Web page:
Wyatt Williams writes:
In the winter of 1965, an ambitious writer met with William Shawn, the famously autocratic editor of the New Yorker, to discuss his next story. After some considerable effort, the young man had published an expansive profile of a basketball star in the January 23 issue of the magazine. While going over final proofs of that story with Shawn, he had even talked his way into a job as staff writer. But now they couldn’t agree on the writer’s next assignment. The writer would suggest subject after subject only to be told that the idea had already been reserved for another writer or that Shawn wasn’t interested in it. This is the moment, as the story goes, when John McPhee finally just said, “Oranges.”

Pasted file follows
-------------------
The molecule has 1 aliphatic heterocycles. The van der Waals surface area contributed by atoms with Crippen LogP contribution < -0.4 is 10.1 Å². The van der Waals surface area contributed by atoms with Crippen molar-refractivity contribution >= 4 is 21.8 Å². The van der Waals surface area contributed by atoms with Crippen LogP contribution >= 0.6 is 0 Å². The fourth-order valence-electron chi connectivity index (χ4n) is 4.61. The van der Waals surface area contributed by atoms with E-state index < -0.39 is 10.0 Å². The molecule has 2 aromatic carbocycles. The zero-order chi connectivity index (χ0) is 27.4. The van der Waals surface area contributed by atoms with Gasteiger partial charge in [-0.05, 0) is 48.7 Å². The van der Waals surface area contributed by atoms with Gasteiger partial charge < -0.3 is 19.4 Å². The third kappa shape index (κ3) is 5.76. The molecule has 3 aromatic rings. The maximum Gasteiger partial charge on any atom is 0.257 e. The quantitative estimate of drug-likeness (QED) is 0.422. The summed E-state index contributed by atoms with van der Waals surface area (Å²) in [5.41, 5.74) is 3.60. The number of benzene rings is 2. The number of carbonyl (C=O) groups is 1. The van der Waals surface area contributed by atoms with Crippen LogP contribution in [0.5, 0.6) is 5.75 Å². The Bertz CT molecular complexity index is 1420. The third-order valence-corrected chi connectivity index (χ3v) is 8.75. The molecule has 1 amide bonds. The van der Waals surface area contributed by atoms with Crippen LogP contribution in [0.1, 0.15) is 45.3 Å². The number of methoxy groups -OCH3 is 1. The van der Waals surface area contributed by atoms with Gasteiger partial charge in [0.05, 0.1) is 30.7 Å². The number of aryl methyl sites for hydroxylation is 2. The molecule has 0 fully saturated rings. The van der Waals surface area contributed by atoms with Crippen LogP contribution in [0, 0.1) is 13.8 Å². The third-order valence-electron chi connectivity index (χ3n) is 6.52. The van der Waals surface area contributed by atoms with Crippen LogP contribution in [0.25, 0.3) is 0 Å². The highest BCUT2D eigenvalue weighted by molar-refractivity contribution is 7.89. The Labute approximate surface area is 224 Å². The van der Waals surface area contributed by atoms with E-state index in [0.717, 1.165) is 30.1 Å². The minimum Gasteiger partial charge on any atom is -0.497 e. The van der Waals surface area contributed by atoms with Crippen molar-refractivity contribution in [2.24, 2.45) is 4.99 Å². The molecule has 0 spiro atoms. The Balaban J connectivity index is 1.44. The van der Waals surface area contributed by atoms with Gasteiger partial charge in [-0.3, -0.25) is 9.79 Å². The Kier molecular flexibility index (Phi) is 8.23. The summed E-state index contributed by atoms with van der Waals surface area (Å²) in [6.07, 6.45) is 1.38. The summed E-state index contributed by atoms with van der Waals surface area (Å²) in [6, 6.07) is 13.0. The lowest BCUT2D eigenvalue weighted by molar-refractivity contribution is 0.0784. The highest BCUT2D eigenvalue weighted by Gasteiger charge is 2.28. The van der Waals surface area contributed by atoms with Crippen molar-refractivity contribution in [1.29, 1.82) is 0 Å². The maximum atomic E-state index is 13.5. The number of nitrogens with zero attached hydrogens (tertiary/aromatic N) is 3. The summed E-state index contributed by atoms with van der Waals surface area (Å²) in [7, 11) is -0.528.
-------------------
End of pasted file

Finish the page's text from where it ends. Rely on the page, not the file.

According to the version he told in an interview with the Paris Review decades later, “That’s all I said—oranges. I didn’t mention juice, I didn’t mention trees, I didn’t mention the tropics. Just—oranges. Oh yes! Oh yes! [Shawn] says. That’s very good. The next thing I knew I was in Florida talking to orange growers.” (…)
Take a random survey of nonfiction writers today—published or unpublished, successful or emerging—and you will invariably hear some opinion, if not three, about McPhee’s career and influence. Lately my inbox is full of them.